Who’s the expert around here anyway?”A linguistic-ethnographic investigation into the role of sub-editing at a broadsheet newspaper.
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Who’s the expert around here anyway?” A linguistic-ethnographic investigation into the role of sub-editing at a broadsheet newspaper.

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Paper presented at the Language in the Media Conference, Queen Mary’s College, London, 2013

Paper presented at the Language in the Media Conference, Queen Mary’s College, London, 2013

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Who’s the expert around here anyway?”A linguistic-ethnographic investigation into the role of sub-editing at a broadsheet newspaper. Who’s the expert around here anyway?” A linguistic-ethnographic investigation into the role of sub-editing at a broadsheet newspaper. Presentation Transcript

  • “Who’s the expert around here anyway?” A linguistic-ethnographic investigation into the role of sub-editing at a broadsheet newspaper Astrid Vandendaele (Ghent University) & Prof. dr. Ellen Van Praet (Ghent University) September 29, 2013 – Queen Mary’s College, London
  • Who is responsible?
  • Who is responsible?
  • Who is the expert around here anyway?
  • Accuracy Research • Charnley 1936; Maier 2005; Meyer, 2004; Fox et al 2009; Baerns 1999; Breiden 2002; Porlezza et al 2012; Bleyenberg 2013 • Factual errors cited: ‘misquotations’ & ‘inaccurate headlines’ • 1 in 3 articles contains a mistake • Error rates in newspapers: on the rise
  • Who is responsible?
  • Porlezza et al (2012) Reasons for error, listed by sources: • Lack of understanding • Deadline pressure • Insufficient research • Confusing events • Reporter didn’t ask enough questions • Pressure to get a scoop • Reporter didn’t ask right questions • Reporter laziness • Source provided misinformation
  • Journalists versus Sub- editors
  • • “the forgotten stepchildren of the newsroom” (Vane 1997) • “a semi-ghost to assist the inarticulate and illiterate” and • “The unsung heroes who make the words of journalists look good” (AJR 2001) • “While important, reporters are not the key people. Subs are.” (Quinn 2001) • “The relationship between reporters and subbers has always been tense. In most offices a kind of demilitarized zone exists between the two areas. (…).” (McKane 2006)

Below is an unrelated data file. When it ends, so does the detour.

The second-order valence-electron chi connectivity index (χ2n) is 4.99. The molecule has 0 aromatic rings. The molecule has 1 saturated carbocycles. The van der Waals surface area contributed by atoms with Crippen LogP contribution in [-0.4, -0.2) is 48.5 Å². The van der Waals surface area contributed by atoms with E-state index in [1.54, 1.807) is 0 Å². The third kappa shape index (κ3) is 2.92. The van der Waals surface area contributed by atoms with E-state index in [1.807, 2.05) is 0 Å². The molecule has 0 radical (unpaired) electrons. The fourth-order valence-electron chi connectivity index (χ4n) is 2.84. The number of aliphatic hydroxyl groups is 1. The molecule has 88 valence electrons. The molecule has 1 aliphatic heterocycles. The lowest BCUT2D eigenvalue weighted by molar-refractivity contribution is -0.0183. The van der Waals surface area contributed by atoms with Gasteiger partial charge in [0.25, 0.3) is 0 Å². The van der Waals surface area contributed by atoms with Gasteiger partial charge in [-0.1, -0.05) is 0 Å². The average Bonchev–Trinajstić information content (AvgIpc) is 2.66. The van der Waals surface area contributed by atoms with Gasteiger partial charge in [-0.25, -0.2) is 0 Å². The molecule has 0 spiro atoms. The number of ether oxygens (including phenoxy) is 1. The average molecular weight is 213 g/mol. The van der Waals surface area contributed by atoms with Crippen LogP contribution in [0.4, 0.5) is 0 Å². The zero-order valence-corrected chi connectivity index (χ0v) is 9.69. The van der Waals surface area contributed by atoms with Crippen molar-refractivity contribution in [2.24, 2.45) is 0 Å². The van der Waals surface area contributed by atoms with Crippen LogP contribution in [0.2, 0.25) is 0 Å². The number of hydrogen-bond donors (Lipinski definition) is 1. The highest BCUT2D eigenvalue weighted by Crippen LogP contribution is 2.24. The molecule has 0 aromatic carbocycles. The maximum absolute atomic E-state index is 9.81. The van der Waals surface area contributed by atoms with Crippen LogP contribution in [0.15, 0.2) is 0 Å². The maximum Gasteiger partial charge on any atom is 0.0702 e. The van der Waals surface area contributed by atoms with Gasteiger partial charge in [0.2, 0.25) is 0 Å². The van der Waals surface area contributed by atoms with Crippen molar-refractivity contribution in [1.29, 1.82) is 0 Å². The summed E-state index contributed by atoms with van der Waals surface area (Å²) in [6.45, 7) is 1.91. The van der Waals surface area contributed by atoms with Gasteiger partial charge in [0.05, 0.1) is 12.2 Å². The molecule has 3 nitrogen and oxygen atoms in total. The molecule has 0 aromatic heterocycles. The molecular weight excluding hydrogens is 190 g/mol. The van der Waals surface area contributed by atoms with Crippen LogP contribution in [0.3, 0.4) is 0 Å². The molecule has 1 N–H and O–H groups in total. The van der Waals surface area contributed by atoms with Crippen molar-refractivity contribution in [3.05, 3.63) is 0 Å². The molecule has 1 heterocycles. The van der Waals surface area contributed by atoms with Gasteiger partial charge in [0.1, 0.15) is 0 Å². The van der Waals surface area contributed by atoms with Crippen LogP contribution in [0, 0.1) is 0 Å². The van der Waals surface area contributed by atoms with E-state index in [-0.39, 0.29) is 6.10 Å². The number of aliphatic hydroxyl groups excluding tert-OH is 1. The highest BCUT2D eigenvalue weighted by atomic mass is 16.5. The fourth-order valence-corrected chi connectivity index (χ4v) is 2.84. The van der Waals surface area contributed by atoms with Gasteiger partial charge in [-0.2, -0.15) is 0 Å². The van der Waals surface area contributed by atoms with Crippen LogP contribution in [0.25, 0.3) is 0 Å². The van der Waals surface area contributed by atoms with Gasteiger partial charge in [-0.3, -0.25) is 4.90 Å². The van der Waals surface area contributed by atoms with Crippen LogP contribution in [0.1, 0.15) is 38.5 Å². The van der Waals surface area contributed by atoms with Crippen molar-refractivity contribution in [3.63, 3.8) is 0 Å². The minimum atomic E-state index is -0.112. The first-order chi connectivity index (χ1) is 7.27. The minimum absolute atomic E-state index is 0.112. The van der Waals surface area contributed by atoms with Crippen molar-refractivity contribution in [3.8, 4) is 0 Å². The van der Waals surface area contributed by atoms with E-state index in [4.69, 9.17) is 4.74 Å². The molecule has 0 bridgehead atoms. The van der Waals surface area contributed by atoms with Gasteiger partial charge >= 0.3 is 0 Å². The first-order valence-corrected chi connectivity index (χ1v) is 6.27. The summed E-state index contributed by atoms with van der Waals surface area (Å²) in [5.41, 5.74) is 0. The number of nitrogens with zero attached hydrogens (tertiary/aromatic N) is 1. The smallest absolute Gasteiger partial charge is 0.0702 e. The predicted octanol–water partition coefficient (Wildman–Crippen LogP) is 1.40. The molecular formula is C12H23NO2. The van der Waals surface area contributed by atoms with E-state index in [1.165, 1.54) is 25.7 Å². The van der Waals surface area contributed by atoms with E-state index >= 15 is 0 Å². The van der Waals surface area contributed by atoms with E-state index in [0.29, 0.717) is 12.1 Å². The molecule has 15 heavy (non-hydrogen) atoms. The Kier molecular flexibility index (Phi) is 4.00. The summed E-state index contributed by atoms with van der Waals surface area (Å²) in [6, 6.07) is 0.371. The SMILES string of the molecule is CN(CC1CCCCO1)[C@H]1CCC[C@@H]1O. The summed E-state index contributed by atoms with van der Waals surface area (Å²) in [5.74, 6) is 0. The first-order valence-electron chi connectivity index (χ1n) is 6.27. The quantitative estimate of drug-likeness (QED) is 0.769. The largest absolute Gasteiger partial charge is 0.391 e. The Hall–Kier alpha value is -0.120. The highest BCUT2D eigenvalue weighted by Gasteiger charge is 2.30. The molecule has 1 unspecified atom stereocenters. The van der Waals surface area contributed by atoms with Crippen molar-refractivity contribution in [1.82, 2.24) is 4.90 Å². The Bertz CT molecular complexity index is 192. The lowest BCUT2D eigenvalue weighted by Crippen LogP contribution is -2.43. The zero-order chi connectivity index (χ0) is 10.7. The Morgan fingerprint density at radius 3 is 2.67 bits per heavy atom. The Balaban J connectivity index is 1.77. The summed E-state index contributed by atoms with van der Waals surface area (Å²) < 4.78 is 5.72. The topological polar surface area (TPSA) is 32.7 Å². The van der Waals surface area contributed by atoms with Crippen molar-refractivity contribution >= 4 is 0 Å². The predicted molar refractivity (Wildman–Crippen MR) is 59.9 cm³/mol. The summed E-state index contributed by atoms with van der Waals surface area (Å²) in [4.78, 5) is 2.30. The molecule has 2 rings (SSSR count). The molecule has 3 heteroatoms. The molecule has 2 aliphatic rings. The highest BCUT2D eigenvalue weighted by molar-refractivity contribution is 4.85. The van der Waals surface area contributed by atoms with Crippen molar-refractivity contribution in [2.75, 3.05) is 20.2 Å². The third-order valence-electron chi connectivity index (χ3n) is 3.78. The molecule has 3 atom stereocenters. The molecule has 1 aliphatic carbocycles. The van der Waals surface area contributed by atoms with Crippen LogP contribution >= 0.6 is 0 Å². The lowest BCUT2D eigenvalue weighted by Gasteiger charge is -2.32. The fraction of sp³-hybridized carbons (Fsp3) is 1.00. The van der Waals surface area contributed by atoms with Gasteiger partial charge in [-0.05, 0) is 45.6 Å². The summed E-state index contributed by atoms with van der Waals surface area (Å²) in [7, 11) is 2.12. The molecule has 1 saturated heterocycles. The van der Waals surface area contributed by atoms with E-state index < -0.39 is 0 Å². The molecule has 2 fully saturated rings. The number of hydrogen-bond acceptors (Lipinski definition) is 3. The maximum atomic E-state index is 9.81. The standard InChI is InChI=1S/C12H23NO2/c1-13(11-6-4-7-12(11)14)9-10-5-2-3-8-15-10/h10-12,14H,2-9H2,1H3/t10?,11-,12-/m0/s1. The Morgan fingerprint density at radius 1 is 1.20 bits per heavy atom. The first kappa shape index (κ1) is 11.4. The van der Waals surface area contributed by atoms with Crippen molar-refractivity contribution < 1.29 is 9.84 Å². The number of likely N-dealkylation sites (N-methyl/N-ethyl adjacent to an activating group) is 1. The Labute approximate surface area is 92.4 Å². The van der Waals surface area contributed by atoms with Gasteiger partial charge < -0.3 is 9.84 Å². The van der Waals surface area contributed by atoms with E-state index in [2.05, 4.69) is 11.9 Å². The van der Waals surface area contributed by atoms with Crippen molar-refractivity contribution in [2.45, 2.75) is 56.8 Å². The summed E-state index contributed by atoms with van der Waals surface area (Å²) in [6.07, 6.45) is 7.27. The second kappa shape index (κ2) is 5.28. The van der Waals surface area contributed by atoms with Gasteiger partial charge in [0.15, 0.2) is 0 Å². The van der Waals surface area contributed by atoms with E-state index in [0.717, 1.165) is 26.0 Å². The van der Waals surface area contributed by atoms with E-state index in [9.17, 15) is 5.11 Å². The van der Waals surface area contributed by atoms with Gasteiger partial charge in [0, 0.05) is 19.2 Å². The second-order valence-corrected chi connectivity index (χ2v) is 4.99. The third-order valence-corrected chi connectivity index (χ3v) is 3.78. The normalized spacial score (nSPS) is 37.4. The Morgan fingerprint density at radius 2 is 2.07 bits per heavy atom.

• Who is the expert around here anyway?
  • “The newsroom is like a football team: the journalists are the strikers: when they shoot, they score, but when they miss a goal they will get beaten up by the crowds. The sub-editors are like the defenders: they can only get it wrong…” (GM_T_03.12) “Actually, a sub-editor can but make mistakes.” (TVM_DM/DS_03.12)
  •   Divide/Distance 1.Hierarchy 2.Time 3.Space Enhanced Tension
  • PhD • Focus on the sub-editor - linguistic-ethnographic pov • Participant observation at Flemish and Dutch broadsheet • Data: field notes, audio-recordings (storyboard meetings, semi- structured interviews with sub-editors and journalists), email correspondence, computer screen shots, articles in different stages pre and post-sub-editor
  • The sub-editor who is good at his job is “perhaps the nearest thing to what might be described as the complete journalist” (Newspaper Subediting Bible, 1982) Towards a more complete definition of sub-editing process & the sub-editor as a genuine ‘newspaperman’ (Gieber 1964) Towards a better understanding of newsmaking practice, and the news itself
  • Research Question How does this layered construction of expertise take shape, and what is the sub-editors part in it?
  • Data • The editorial • Pilot phase: limited corpus of 10 editorials • Fieldwork (spring/summer of 2013): internal archive & Mediargus
  • Universiteit Gent – September 2007
  • Short bio Short bio QuoteQuote PicturePicture BylineByline Contact details Contact details
  • Research Question How does this layered construction of expertise take shape, and what is the sub-editors part in it?
  • Order of interventions in editorial 1) layout editor 2) journalist 3) sub-editor 4) journalist 5) sub-editor 6) layout editor
  • Order of interventions in headline piece 1) journalist 2) ‘Chef Nieuws’ – Current Affairs 3) Layout editor 4) sub-editor 5) layout editor
  • Differences • (Editorial: one voice less -> pro forma) 1)Editorial: senior sub-editor => consistently the case for the entire pilot corpus 2)Editorial: different process => layout–driven
  • Concluding Remarks • the editorial: sub-editor’s part is rather insubstantial: his expertise was expressed in terms of language, typography and quote • ‘backbench journalists’ actually take a back seat •The task of the journalist is different: he takes on part of subber’s expertise, i.e.  text is made to measure  adds headline himself (and quote, 7 out of 10)  makes sure the right fonts are being used
  • Concluding Remarks • Journalist of the future: several skill sets, among which those of the sub-editor •Are sub-editors the journalists of the future?
  • Thank you very much! Astrid.Vandendaele@UGent.be Ellen.VanPraet@UGent.be